Leaving Your Vehicle Unsecured

Lock CarRecent social media posts are rehashing a story from last summer in Nanaimo where a woman received a traffic ticket for leaving her parked vehicle unattended with the doors unlocked and the windows rolled down. While the law does require that you must lock your vehicle or make it secure in some manner to prevent its unauthorized use, locking the doors and rolling up the windows is not the only way to accomplish this. In most cases you can still leave the windows down to keep animals in the vehicle cool in warmer weather.

Most vehicles today are built with anti-theft devices built in. The most obvious one that comes to my mind is that when I remove my ignition key the steering and gear selector on my vehicle are automatically locked. Should I choose to leave my doors unlocked and the windows down a potential thief cannot steer the vehicle or get the transmission out of park in order to roll it away. While the contents of my vehicle may be open to theft, it is still secured against use by others that I have not given the key to.

If your vehicle is old enough that it does not have an anti-theft device or the anti-theft device that it does have is broken, then you must do something and rolling up the windows and locking the doors is probably the simplest solution. Placing a locking device on the steering wheel alone may not be enough as the vehicle may still be able to be moved, just not steered properly.

I checked with ICBC about theft insurance and was advised that leaving a vehicle unsecured would not affect my ICBC theft insurance coverage if the vehicle was stolen. The adjuster did point out that not securing the vehicle would serve as an invitation to thieves who appreciate an easy target. We all pay premiums based on losses, so preventing theft does affect our insurance costs.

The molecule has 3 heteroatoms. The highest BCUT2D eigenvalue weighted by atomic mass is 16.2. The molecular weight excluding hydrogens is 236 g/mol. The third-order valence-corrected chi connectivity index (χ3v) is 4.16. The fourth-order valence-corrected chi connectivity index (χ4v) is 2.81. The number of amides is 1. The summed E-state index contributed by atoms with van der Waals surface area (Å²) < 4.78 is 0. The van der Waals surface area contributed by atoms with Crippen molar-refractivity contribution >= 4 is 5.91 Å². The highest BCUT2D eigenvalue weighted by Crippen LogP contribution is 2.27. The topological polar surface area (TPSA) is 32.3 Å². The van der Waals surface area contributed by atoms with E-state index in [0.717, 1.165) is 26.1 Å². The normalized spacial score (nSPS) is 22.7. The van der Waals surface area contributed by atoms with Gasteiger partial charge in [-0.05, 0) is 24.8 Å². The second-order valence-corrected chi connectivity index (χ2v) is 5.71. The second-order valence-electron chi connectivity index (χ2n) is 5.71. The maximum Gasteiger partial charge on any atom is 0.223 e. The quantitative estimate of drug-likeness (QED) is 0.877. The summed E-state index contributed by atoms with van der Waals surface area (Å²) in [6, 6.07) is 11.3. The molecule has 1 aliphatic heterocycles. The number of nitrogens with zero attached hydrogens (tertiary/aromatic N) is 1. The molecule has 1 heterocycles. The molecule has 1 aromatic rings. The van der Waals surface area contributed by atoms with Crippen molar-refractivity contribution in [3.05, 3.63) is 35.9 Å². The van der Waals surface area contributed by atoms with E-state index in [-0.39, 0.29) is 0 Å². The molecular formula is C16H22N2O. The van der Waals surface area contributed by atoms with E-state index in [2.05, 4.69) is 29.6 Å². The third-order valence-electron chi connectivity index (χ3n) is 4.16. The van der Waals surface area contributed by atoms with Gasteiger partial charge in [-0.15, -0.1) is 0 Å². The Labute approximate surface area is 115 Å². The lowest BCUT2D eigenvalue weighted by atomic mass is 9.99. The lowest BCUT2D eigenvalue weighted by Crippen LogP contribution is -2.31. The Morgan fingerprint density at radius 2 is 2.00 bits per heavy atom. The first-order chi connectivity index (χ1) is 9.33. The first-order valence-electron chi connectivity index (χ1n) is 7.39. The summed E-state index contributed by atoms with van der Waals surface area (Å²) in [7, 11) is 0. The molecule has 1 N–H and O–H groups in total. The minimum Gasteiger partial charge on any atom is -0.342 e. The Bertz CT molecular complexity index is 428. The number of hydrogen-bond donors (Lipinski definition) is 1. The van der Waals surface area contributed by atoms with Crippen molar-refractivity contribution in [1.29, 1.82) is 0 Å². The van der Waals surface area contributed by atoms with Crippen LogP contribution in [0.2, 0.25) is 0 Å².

Reference Links:

Leaving Parked Vehicle - Section 191 Motor Vehicle Act

Comments

Thanks for the coverage of this topic

I have several questions regarding this:

What constitutes use? You seem to be referring to it as "rolling = use", but what about not moving uses of the vehicle? Sleeping, sheltering from the rain, etc

The law states:
 

Leaving parked vehicle
191  (1) A motor vehicle must be equipped with a lock or other device to prevent the unauthorized use of the motor vehicle.
(2) A driver must not permit a motor vehicle to stand unattended or parked unless the driver has
(a) locked it or made it secure in a manner that prevents its unauthorized use, and
(b) if the motor vehicle is standing on a grade, turned the front wheels of the vehicle to the curb or side of the highway.
 

Also, the gear shifter lock is usually equipped with a hidden release, just so the vehicle can be rolled or towed.
The steering wheel is still locked by the ignition, but can be forced.

I have two vehicles, both parked underground, both equipped with factory alarm and RFID immobilizers built in to the ignition key.

Both have had their windows smashed and cars thoroughly searched. As I don't leave anything in the vehicles, the biggest loss are the replacement windows. One of the vehicles, a Toyota, windows are ~$250 with installation. But my other vehicle's window costs $700 just the part. (Mind me saying the bums were not able to get through the $700 window - smashed it, pocked it with the screwdriver... but couldn't get it out, or open the doors)

Since then I leave my windows down in the parkade (with the intent of allowing the mandatory mid-night searches), to prevent further loss, but I'm worried that I maybe contravening the 191. My locks are still locked and my alarm is armed, but "use" or "unauthorized use" is a very general term. I figure that opening a lock with no key is b&e, but my intent to leave the vehicle accessible may be against the "prudent responsibility" to prevent unauthorized use. (Although in reality it is more than prudent - $1,000+ in unrecoverable damages)

Answer

Yes, "unauthorized use" is a very broad term. I'm expecting that in a case like this it would mean being able to put it into motion in some way rather than the other instances that you raise. The trouble with many sections of the Motor Vehicle Act is that they are seldom reported as case law for me to search on various court judgment databases. I'll see if I can find anything specific for this but I am not hopeful.

Do not complicate a simple issue

The fact that the ignition needs a key to start the vehicle prevents unauthorized use.Thats it,simple.

Ignorance of the law...

Krusty, might want to read this news story from 2012.

The ignition key does not prevent tickets for not locking your vehicle.

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